Nov 7, 2023

The Matchmaking 'Cult' That Coerced Women Into Gender Transitioning


The Netflix docuseries “Escaping Twin Flames” explores the controversial online community that targeted lonely people looking for their soulmates.


The Daily Beast

Nick Schager

Entertainment Critic

November 07, 2023 

If a guru forces you to watch HBO’s The Vow in order to prove that he’s not a cult leader, he most definitely is—one of many lessons that can be gleaned from Escaping Twin Flames, a three-part docuseries about the online self-help outfit that promises to provide the lonely with their one true love. Arriving mere weeks after Prime Video’s own non-fiction exposé Desperately Seeking Soulmate: Escaping Twin Flames Universe, Cecilia Peck’s Netflix investigation damningly dissects the ugliness perpetrated by Jeff and Shaleia Divine, two online hucksters following a standard-issue cult playbook—save, that is, for their business’s modern twists, the most galling of which is its practice of coercing women into gender transitioning.

Confirming that there’s no shortage of people looking for mystical mentors who’ll afford answers to life’s problems, as well as exploitative phonies willing to assume those roles, Escaping Twin Flames (Nov. 8) is a brutal takedown of Jeff and Shaleia, who’ve made a mint by guaranteeing to pair individuals with their Twin Flames (i.e. soulmates). By paying for Twin Flames Universe (TFU) classes, coaching sessions, and other instructional materials (most of which revolve around a self-recrimination technique known as “The Mirror Exercise”), members are told that they’ll meet their divinely chosen partner and enter into a Harmonious Union. How will this come about? Initially, Jeff and Shaleia said that acolytes would recognize their True Flames courtesy of an instant, irresistible attraction. Before long, though, they were proclaiming that, because of their own “magical” union, they had the unique power to identify a person’s True Flame—and thus their word was to be unquestionably followed.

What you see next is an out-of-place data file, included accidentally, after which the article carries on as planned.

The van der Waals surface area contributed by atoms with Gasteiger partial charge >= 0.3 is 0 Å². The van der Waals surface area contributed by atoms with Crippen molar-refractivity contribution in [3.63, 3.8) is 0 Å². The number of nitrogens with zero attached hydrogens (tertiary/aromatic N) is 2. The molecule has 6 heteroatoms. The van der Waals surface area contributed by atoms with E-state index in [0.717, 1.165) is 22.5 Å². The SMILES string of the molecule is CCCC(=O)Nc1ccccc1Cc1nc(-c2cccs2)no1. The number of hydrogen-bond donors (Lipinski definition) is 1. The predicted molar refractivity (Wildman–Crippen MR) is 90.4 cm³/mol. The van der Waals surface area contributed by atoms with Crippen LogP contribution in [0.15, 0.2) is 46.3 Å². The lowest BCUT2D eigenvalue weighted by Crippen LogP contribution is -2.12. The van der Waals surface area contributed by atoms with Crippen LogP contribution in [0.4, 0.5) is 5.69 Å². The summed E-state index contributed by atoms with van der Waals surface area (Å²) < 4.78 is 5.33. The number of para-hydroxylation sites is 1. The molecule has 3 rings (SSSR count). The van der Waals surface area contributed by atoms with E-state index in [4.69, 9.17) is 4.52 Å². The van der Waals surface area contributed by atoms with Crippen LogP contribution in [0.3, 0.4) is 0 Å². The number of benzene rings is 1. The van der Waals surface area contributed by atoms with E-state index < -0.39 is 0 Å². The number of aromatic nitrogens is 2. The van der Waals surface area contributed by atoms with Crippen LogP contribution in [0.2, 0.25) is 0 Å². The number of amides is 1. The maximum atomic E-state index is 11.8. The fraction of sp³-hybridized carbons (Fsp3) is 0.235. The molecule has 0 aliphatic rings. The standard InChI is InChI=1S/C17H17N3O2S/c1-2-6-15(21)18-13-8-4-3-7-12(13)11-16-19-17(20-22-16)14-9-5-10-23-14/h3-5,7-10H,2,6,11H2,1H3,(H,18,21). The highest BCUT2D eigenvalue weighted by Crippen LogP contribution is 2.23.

This is, of course, pure, unadulterated New Age-y nonsense, and the fact that anyone would buy it speaks to the way in which desperate unhappiness and lack of fulfillment breeds susceptibility to mumbo jumbo. Escaping Twin Flames features interviews with a collection of former members, including Keely, who became the first True Flame success story thanks to her whirlwind romance with, and marriage to, Colby. Keely was so all-in that she convinced her sister Marlee to join the organization and to accept Jeff’s proclamation that some older Utah rando named Joshua (who’d sent her a song via TFU’s Facebook page) was her True Flame. In no time at all, Marlee was moving to Utah to be with Joshua, despite the fact that he was a convicted felon with bipolar disorder and schizophrenia. Unsurprisingly, this did not beget a happily ever after.

Also not shocking is the revelation that Jeff and Shaleia preached that members should cut off anyone interfering with their search for a Harmonious Union, including family members. Peck’s docuseries concentrates on a few mothers struggling to reconnect with their children, most notably Louise, whose daughter Stephanie severed all ties with her clan, including her twin sister Paula. As sociology professor Dr. Janja Lalich explains, this is a bedrock cult tactic, as was Jeff’s pronouncement—heard in some of the cringey TFU videos—that he’s the second coming of Jesus Christ. That Jeff is nasty, controlling, and creepy in those online posts is far from stunning, although his habit of overtly articulating his base financial motives (and flaunting the wealth he’s accumulated from member contributions) is eye-opening in its brazenness.